Because I’m a bit of a nerd about this stuff, here’s another interesting tidbit on the psychology of music, this time from none other than the New York Times. “Why Music Makes Our Brains Sing” focuses on why it is we humans love music so much and what exactly we get out of listening to it. Turns out it’s the same thing we get from food, sex and drugs: everyone’s favorite neurotransmitter, dopamine.
The interesting part is that we get rewarded not only for the emotional highs in a piece of music, but also when we anticipate them. This is why good music needs to strike a balance between predictable patterns and moments of surprise—when the listener correctly anticipates a climactic moment, their brain gives them a reward. But too many moments of predictability and the song becomes boring. Like a good story, there need to be some clever twists to throw the listener off and make them work a bit, and that gives you more pleasure when your predictions are correct.
There’s a lot of other research out there lately saying similar things, so this isn’t exactly new information. But like it or not, we as composers are in the reward business, so the more you understand how and why music affects us, the better you’ll be at affecting your listeners. If you’re interested in reading more about music and the brain, I highly recommend Daniel J. Levitin’s excellent book, This Is Your Brain on Music.
Those of you that use it know that LA Scoring Strings is an incredible tool for creating realistic string mockups and recordings. But it can be a little daunting at first, especially with the A.R.C. and all of the complexity (and power) that brings. When I first started using LASS, I didn’t know how to set up keyswitches and quickly retreated to putting different articulations of a string section in different Kontakt instruments just so I could get my piece finished.
I’ve recently been mixing a piece for a fellow composer and saw that he had used exactly the same workaround that I originally had—placing each articulation on a different track in his mix. I realized there may be a lot of you out there who haven’t yet found the excellent video tutorials on the Audiobro site, so I thought I’d share those. As you can see from the video, setting up keyswitching isn’t all that complex once you understand how it’s done, but if you don’t know how to do it you’d be hard pressed to work it out on your own. The best part is, you only have to set it up once and then save your template in Kontakt. Continue reading →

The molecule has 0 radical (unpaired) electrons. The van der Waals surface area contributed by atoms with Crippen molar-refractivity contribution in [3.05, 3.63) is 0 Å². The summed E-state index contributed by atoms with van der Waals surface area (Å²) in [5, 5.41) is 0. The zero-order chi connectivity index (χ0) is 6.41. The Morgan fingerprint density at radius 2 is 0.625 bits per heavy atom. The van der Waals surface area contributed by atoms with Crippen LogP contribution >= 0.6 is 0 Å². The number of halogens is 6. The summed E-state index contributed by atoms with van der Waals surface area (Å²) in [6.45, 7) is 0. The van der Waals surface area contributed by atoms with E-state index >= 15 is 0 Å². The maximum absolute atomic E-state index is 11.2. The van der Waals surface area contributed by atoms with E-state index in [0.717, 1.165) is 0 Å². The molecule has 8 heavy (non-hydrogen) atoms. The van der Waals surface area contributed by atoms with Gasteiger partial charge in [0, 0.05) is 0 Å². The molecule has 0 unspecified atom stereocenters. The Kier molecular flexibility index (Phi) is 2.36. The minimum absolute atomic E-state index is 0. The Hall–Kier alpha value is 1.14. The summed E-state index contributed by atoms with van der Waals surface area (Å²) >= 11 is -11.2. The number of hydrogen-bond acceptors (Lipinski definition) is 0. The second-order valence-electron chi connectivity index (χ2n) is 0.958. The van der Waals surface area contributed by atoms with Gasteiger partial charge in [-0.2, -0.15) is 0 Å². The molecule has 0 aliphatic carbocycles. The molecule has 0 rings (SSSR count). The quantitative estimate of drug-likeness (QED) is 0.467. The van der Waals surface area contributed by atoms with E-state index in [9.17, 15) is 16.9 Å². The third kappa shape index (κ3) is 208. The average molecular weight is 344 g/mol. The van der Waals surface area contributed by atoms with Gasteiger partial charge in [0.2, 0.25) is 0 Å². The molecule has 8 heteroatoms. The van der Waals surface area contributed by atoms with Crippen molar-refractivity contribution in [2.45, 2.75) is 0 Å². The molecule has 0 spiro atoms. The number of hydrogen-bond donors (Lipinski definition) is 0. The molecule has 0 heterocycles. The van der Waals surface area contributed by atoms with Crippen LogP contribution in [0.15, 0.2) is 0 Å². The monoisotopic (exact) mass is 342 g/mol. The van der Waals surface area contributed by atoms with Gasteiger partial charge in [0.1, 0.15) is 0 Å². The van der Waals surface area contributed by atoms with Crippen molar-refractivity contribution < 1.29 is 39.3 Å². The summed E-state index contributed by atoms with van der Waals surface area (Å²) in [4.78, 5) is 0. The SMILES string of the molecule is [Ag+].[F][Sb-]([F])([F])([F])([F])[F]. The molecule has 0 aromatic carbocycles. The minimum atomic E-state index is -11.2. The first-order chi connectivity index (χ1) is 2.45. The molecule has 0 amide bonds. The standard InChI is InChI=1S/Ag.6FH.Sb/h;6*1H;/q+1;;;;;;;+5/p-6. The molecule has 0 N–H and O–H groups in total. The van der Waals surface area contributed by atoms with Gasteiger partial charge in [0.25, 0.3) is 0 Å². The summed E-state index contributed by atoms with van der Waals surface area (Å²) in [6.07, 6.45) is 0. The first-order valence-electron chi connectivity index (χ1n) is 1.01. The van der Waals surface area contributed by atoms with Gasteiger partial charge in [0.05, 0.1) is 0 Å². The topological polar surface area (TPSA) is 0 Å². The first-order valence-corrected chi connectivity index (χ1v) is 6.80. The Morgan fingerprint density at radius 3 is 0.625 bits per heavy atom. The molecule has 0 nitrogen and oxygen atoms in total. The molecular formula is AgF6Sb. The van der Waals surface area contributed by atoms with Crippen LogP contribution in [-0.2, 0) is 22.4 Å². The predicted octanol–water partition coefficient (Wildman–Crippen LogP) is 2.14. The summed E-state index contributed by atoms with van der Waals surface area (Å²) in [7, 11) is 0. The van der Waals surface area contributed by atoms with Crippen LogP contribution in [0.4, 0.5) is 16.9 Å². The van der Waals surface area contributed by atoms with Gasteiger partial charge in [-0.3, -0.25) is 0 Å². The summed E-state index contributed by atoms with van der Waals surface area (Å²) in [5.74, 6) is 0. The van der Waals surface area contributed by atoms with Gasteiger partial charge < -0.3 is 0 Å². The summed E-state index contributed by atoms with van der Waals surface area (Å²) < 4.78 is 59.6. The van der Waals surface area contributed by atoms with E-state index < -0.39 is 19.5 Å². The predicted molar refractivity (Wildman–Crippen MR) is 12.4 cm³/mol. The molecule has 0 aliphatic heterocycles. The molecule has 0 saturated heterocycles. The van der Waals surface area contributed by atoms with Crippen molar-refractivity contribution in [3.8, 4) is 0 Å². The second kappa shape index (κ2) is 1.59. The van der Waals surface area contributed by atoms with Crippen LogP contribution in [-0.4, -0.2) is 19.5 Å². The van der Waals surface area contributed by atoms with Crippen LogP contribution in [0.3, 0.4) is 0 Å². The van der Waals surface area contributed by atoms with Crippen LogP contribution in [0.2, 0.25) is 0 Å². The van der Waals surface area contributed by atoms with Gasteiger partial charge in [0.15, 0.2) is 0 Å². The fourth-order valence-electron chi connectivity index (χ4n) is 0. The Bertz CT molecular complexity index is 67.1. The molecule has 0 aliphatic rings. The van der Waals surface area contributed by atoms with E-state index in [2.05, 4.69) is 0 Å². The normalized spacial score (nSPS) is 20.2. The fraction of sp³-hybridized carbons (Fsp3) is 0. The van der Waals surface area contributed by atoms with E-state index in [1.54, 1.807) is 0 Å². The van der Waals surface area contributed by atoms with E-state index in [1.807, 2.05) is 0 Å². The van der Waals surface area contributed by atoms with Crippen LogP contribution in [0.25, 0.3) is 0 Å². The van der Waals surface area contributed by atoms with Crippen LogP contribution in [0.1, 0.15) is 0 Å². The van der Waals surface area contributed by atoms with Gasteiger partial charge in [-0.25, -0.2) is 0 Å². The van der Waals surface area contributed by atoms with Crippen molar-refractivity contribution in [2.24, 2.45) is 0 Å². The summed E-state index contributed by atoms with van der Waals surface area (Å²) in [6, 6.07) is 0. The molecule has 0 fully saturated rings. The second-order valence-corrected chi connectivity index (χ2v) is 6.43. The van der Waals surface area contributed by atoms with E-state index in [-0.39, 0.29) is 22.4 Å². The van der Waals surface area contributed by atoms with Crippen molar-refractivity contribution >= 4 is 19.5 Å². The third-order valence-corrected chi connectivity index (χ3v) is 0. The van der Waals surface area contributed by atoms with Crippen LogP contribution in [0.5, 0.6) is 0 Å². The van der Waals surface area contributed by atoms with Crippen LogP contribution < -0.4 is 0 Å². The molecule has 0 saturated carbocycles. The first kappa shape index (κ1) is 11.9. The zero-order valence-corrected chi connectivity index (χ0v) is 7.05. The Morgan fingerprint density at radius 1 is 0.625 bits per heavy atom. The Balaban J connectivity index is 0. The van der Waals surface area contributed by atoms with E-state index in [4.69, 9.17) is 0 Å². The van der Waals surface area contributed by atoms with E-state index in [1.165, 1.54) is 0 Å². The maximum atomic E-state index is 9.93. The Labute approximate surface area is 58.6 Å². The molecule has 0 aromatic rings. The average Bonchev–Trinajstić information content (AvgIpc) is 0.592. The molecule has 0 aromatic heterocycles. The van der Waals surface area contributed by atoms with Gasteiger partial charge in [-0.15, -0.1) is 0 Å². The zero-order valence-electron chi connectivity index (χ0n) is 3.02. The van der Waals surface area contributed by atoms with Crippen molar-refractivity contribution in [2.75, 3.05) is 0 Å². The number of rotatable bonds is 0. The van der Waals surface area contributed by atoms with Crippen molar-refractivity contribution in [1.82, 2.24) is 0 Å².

Here’s a great interview with Thomas Newman on the Lemony Snicket score (one of my personal favorites of his). The link comes courtesy of Film & Game Composers, so thanks to Emmett Cooke for the original post.
The video concentrates on the orchestral recordings, not necessarily the most interesting or unusual part of a Thomas Newman score, but still fascinating and educational. He talks about the danger of overwriting, the trouble with describing characters through music, and his technique of experimenting with small ensembles and how that effects his orchestral writing. Especially instructive are his thoughts on having the director hear the music numerous times in his studio before the recording session, which allows the director to have plenty of opportunities to reject ideas while there’s still time to change them.
Here’s an amazing piece of music created by composer and sound designer Brendan Hogan, producer of the Fractured sample library reviewed a few months ago. This time, the only instrument Brendan used was a bowl of pistachio nuts, which he then processed in Pro Tools and Kontakt:
Brendan also guest-authored a blog post on Designing Sound in which he reveals how he did all this (thank God). It’s a fascinating look at what you can accomplish with one sample and a lot of creativity. It’s also a great advertisement for the inspirational power of limitations. The accompanying YouTube walkthrough is below: Continue reading →
In this video from his blog, Bear McCreary talks about writing the music for the hit series The Walking Dead. He talks about the different stages in the process, from consulting with director Frank Darabont to working with the orchestrators and recording the cues. One of the interesting aspects of The Walking Dead in particular is that the score combines a small string section with bluegrass instruments and synths. Bear and Steve Kaplan, his engineer, talk about the difficulties of combining these sounds and making it all work together.
Bear is a master at promoting his work and sharing information with his fans, and this video is no exception. Where he finds the time in the crazy schedule of a television composer to not only write blog posts but also record videos is beyond me, but all his work has clearly paid off and his fan base just keeps growing. Check out his entire blog here.